How To Calculate Your Delivery Date

To estimate your IVF baby delivery date, add 261 days to your embryo transfer date (assuming you had a blastocyst transfer).

Are There Any Side Effects Of IVF After Delivery?

IVF does not cause side effects after delivery. Fertility treatments may cause short-term side effects such as headaches, bloating and abdominal pain. However, these usually resolve on their own very quickly after you complete your IVF cycle.

After giving birth, potential complications or side effects would relate to the delivery process itself.

Are All IVF Patients High Risk?

No, not all IVF patients are high-risk. The risk level is based on the mother’s age, health, and number of babies in the pregnancy. One key difference between IVF and natural pregnancy is that all IVF pregnancies get a fetal echocardiogram due to the higher incidence of congenital anomalies.

Conclusion: Fertility Treatment & Natural Delivery

IVF pregnancies are very likely to have normal vaginal birth, similar to natural conceptions. The success rates of a spontaneous delivery depend on various factors, such as the woman’s health, age, fetal health, and medical history.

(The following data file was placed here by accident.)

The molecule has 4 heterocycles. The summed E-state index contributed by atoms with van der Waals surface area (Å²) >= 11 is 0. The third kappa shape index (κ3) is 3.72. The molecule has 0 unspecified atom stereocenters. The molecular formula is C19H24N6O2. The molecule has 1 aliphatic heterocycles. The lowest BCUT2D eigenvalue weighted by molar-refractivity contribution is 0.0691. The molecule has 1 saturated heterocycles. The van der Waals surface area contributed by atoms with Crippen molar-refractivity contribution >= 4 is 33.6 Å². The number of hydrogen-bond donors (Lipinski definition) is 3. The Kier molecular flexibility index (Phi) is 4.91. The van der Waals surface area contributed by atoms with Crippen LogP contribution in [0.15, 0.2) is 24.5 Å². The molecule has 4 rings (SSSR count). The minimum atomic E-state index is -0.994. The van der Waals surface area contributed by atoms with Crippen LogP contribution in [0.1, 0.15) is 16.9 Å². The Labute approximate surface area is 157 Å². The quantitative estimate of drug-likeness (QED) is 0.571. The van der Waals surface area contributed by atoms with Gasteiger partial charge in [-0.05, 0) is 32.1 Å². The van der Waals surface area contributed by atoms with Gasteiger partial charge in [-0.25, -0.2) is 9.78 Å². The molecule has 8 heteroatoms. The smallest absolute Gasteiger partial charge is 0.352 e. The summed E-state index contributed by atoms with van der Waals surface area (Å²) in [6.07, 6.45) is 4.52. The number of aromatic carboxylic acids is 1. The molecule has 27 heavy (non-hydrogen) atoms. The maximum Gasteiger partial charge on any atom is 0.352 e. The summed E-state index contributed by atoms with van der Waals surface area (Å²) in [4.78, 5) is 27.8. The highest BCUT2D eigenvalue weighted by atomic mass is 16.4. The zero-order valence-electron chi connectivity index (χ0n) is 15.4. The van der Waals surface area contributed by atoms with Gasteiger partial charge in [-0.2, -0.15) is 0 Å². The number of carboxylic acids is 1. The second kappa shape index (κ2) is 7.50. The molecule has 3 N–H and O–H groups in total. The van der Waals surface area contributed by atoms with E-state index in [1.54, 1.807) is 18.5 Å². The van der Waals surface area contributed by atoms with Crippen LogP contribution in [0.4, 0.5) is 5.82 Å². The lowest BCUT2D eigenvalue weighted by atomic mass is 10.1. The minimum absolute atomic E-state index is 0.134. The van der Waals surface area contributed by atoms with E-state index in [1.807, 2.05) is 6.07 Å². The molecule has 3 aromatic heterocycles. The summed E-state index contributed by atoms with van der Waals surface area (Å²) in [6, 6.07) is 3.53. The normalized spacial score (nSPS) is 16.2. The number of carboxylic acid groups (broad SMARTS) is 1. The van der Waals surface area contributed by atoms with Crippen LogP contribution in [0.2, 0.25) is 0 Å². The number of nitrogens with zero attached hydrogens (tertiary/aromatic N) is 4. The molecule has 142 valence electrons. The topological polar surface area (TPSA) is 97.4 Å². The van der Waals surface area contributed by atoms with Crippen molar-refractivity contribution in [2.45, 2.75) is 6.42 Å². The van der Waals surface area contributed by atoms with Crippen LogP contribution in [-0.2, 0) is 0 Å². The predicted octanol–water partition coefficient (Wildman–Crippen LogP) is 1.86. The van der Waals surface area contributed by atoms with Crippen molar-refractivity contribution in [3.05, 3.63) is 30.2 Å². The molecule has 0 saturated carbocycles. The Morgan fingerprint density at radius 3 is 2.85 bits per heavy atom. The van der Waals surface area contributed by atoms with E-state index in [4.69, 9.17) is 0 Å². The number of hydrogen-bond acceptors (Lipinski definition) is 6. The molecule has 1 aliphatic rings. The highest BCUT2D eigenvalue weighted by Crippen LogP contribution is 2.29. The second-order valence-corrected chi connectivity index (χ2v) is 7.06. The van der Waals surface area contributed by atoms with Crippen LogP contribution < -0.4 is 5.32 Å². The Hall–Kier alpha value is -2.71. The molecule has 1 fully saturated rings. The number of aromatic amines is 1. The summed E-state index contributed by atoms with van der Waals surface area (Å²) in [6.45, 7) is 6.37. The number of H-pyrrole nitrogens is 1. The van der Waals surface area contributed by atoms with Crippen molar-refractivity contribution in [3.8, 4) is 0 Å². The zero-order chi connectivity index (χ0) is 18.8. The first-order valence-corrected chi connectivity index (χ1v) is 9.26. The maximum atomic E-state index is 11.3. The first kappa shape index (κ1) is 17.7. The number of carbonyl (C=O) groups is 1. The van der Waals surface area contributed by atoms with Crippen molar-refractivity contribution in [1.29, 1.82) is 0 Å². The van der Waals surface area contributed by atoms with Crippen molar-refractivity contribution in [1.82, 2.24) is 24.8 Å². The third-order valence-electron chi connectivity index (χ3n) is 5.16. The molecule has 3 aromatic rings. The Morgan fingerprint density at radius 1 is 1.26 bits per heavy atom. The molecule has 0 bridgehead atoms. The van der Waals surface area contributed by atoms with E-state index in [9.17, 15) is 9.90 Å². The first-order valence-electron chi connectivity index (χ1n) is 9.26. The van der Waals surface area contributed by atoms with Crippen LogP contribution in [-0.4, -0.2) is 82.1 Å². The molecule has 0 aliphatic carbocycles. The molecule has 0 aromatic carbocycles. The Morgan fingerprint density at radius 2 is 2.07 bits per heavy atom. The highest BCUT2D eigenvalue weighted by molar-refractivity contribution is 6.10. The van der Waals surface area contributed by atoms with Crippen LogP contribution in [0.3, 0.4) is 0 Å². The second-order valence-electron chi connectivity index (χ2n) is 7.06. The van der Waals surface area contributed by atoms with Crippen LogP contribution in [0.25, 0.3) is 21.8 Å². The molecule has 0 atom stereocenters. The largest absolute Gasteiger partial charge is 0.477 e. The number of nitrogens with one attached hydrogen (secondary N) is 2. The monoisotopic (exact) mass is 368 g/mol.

To maximize your chances of a successful delivery, maintain a healthy lifestyle and adhere to your healthcare provider’s guidance.

Lastly, every pregnancy is unique, and factors influencing the delivery method may change during the course of pregnancy. Consistent communication with medical professionals ensures the best possible outcome for you and the baby.

Other Articles Related To IVF & Complications of Pregnancy

Make An Appointment With Dr. Robles To Discuss Your Fertility Options Today!

alex robles

Alex Robles, MD

Dr. Alex Robles is a Spanish-speaking Latino-American Reproductive Endocrinologist and Infertility specialist in New York City, and a board-certified OBGYN. He has a special interest in health, lifestyle, & nutrition. Make an appointment with Dr. Robles to discuss your fertility options today!


  1. Luke B, Gopal D, Cabral H, Stern JE, Diop H. Pregnancy, birth, and infant outcomes by maternal fertility status: the Massachusetts Outcomes Study of Assisted Reproductive Technology. Am J Obstet Gynecol. 2017 Sep;217(3):327.e1-327.e14. doi: 10.1016/j.ajog.2017.04.006. Epub 2017 Apr 8. PMID: 28400311; PMCID: PMC5581226.
  2. Lodge-Tulloch, N.A., Elias, F.T.S., Pudwell, J. et al. Caesarean section in pregnancies conceived by assisted reproductive technology: a systematic review and meta-analysis. BMC Pregnancy Childbirth 21, 244 (2021).
  3. Physical Activity and Exercise During Pregnancy and the Postpartum Period Committee Opinion CO Number 804 April 2020